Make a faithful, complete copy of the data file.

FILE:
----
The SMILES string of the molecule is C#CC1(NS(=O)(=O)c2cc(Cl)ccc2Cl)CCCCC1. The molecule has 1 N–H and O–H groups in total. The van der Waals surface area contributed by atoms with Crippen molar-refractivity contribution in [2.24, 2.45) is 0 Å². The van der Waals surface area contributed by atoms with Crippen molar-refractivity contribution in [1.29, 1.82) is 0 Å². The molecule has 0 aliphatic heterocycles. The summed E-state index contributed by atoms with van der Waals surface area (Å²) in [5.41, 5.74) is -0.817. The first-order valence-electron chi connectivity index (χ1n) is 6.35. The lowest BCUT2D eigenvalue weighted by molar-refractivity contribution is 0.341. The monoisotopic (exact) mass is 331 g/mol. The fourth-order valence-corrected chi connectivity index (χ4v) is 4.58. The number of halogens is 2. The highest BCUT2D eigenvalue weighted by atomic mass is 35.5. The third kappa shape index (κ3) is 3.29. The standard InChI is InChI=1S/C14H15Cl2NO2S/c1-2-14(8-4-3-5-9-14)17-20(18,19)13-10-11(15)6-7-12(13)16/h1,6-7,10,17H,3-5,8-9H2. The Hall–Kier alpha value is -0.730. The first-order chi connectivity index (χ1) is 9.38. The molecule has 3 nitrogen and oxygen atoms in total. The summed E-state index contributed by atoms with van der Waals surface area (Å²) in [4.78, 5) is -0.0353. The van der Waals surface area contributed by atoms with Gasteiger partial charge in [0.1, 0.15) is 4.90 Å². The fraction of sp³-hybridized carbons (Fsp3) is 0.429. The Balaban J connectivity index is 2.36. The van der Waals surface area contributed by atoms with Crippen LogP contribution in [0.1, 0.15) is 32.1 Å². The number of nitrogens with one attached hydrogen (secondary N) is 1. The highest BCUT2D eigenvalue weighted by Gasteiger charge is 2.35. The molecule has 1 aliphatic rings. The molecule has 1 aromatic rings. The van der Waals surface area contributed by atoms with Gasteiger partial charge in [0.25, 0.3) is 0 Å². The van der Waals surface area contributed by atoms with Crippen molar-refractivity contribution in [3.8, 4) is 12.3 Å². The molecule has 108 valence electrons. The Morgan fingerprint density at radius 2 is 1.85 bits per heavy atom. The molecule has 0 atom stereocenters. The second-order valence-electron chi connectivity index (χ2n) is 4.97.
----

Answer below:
The SMILES string of the molecule is C#CC1(NS(=O)(=O)c2cc(Cl)ccc2Cl)CCCCC1. The molecule has 1 N–H and O–H groups in total. The van der Waals surface area contributed by atoms with Crippen molar-refractivity contribution in [2.24, 2.45) is 0 Å². The van der Waals surface area contributed by atoms with Crippen molar-refractivity contribution in [1.29, 1.82) is 0 Å². The molecule has 0 aliphatic heterocycles. The summed E-state index contributed by atoms with van der Waals surface area (Å²) in [5.41, 5.74) is -0.817. The first-order valence-electron chi connectivity index (χ1n) is 6.35. The lowest BCUT2D eigenvalue weighted by molar-refractivity contribution is 0.341. The monoisotopic (exact) mass is 331 g/mol. The fourth-order valence-corrected chi connectivity index (χ4v) is 4.58. The number of halogens is 2. The highest BCUT2D eigenvalue weighted by atomic mass is 35.5. The third kappa shape index (κ3) is 3.29. The standard InChI is InChI=1S/C14H15Cl2NO2S/c1-2-14(8-4-3-5-9-14)17-20(18,19)13-10-11(15)6-7-12(13)16/h1,6-7,10,17H,3-5,8-9H2. The Hall–Kier alpha value is -0.730. The first-order chi connectivity index (χ1) is 9.38. The molecule has 3 nitrogen and oxygen atoms in total. The summed E-state index contributed by atoms with van der Waals surface area (Å²) in [4.78, 5) is -0.0353. The van der Waals surface area contributed by atoms with Gasteiger partial charge in [0.1, 0.15) is 4.90 Å². The fraction of sp³-hybridized carbons (Fsp3) is 0.429. The Balaban J connectivity index is 2.36. The van der Waals surface area contributed by atoms with Crippen LogP contribution in [0.1, 0.15) is 32.1 Å². The number of nitrogens with one attached hydrogen (secondary N) is 1. The highest BCUT2D eigenvalue weighted by Gasteiger charge is 2.35. The molecule has 1 aliphatic rings. The molecule has 1 aromatic rings. The van der Waals surface area contributed by atoms with Gasteiger partial charge in [0.25, 0.3) is 0 Å². The van der Waals surface area contributed by atoms with Crippen molar-refractivity contribution in [3.8, 4) is 12.3 Å². The molecule has 108 valence electrons. The Morgan fingerprint density at radius 2 is 1.85 bits per heavy atom. The molecule has 0 atom stereocenters. The second-order valence-electron chi connectivity index (χ2n) is 4.97.